This tutorial shows you how to set up strong SSL security on the lighttpd webserver. We do this by updating OpenSSL to the latest version to mitigate attacks like Heartbleed, disabling SSL Compression and EXPORT ciphers to mitigate attacks like FREAK, CRIME and LogJAM, disabling SSLv3 and below because of vulnerabilities in the protocol and we will set up a strong ciphersuite that enables Forward Secrecy when possible. We also enable HSTS and HPKP. This way we have a strong and future proof ssl configuration and we get an A+ on the Qually Labs SSL Test.

Read more...

totext.py - Convert URL or RSS feed to text with readability

18-04-2019 | Remy van Elst

Love plaintext? This script downloads an URL, parses it with readability and returns the plaintext (as markdown). It supports RSS feeds (will convert every article in the feed) and saves every article. My usecase is twofold. One is to convert RSS feeds to a gopher site, the second is to get full text in my RSS reader. The script contains a few workarounds for so-called cookiewalls. It also pauses between RSS feed articles to not do excessive requests. The readability part is handled by Python, no external services are used.

Read more...

Convert markdown inline links to reference style links with Pandoc

10-04-2019 | Remy van Elst

Markdown has two options to create a link. A link is the piece of text you click to go to another webpage. Actually, three ways, since you can just embed HTML code in Markdown. I write all the content for this site in Markdown files, which are then converted by my static site generator to HTML, text and a gopher version. I'm used to using the inline link style, which is where you paste the link right in the text. Since I've enabled the Gopher version of raymii.org, I noticed that there was no line wrapping. The HTML website all arranges that via CSS, but the text-only Gopher does not. Sometimes Gopher clients wrap text, but most don't. I'm re-wrapping all articles to make them fit, but the wrapping is way off with inline style markdown links. By converting them to reference style markdown links, the wrapping looks way better, and as an added bonus, reference style links give a better overview. There are a few scripts floating around to convert these links, but either Ruby or NodeJS. It turns out after a bit of research that Pandoc, the anything-to-anything text conversion tool, has an option to use reference style links. With this option, I converted all the articles here (almost 400) to the reference style Markdown links.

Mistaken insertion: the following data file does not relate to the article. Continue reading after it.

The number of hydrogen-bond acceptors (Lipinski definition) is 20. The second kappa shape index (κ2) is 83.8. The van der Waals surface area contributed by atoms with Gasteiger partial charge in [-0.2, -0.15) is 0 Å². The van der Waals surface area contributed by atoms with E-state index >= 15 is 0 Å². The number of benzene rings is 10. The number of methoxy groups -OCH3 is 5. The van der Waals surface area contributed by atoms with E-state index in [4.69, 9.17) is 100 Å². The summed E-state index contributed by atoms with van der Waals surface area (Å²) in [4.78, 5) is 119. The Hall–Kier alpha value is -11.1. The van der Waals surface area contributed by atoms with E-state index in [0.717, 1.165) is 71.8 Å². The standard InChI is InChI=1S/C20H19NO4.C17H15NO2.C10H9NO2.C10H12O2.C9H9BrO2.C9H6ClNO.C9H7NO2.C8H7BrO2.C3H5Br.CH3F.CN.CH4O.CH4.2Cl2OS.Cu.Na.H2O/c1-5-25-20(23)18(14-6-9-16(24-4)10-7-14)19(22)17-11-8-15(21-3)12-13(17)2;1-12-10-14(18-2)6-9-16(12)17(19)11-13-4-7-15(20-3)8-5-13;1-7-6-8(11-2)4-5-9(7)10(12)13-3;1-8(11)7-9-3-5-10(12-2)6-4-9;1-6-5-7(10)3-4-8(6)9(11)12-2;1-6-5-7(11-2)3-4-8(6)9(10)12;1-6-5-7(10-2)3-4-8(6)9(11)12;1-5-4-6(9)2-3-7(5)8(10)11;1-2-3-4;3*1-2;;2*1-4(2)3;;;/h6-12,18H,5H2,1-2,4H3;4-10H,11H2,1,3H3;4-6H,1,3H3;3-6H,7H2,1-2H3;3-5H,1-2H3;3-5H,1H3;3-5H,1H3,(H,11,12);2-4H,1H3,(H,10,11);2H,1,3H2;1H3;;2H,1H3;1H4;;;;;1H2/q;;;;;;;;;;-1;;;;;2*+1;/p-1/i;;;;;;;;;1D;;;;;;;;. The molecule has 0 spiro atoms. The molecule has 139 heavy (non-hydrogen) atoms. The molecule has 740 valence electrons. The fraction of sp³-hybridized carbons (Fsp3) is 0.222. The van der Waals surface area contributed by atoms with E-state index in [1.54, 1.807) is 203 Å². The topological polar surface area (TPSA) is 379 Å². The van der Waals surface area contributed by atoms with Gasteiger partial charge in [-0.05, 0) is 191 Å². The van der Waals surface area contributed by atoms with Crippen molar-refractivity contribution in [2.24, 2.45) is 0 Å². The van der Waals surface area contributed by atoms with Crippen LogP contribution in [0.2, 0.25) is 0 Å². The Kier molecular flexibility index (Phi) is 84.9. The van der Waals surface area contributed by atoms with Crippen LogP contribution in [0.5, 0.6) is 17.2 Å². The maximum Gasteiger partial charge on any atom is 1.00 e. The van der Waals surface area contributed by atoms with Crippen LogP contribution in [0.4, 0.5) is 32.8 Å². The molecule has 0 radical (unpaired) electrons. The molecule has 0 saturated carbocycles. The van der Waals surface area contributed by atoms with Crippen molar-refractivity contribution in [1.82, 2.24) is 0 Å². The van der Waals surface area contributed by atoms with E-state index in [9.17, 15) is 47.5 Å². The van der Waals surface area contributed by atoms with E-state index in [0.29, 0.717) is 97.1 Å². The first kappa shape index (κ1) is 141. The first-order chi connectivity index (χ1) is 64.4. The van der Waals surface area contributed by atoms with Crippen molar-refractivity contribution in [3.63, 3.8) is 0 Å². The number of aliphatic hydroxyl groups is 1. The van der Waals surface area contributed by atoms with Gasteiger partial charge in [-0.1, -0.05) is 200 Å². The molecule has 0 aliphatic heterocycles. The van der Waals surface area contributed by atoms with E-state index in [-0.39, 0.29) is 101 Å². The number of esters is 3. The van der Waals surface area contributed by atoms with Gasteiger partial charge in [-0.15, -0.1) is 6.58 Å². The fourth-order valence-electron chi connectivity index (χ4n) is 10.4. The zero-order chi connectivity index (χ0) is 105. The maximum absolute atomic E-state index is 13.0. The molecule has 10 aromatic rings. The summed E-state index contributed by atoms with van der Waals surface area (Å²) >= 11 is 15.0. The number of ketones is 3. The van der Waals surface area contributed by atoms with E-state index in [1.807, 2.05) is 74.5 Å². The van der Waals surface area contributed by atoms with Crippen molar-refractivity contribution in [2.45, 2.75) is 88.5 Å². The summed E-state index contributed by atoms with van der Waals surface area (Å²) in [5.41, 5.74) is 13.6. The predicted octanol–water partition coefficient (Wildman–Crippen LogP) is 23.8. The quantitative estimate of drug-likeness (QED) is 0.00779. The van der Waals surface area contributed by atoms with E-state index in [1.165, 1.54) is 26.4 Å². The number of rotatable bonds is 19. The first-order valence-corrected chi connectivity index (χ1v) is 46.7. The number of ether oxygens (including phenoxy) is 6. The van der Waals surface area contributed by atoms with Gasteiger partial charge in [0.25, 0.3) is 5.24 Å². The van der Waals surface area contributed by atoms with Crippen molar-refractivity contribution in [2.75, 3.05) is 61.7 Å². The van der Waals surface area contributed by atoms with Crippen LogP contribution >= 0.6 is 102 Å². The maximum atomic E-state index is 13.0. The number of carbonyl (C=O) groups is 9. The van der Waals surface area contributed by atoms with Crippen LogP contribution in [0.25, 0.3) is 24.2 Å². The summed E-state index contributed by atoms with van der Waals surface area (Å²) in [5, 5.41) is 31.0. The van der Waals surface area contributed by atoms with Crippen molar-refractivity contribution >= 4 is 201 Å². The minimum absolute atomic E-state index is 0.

Read more...

View all Items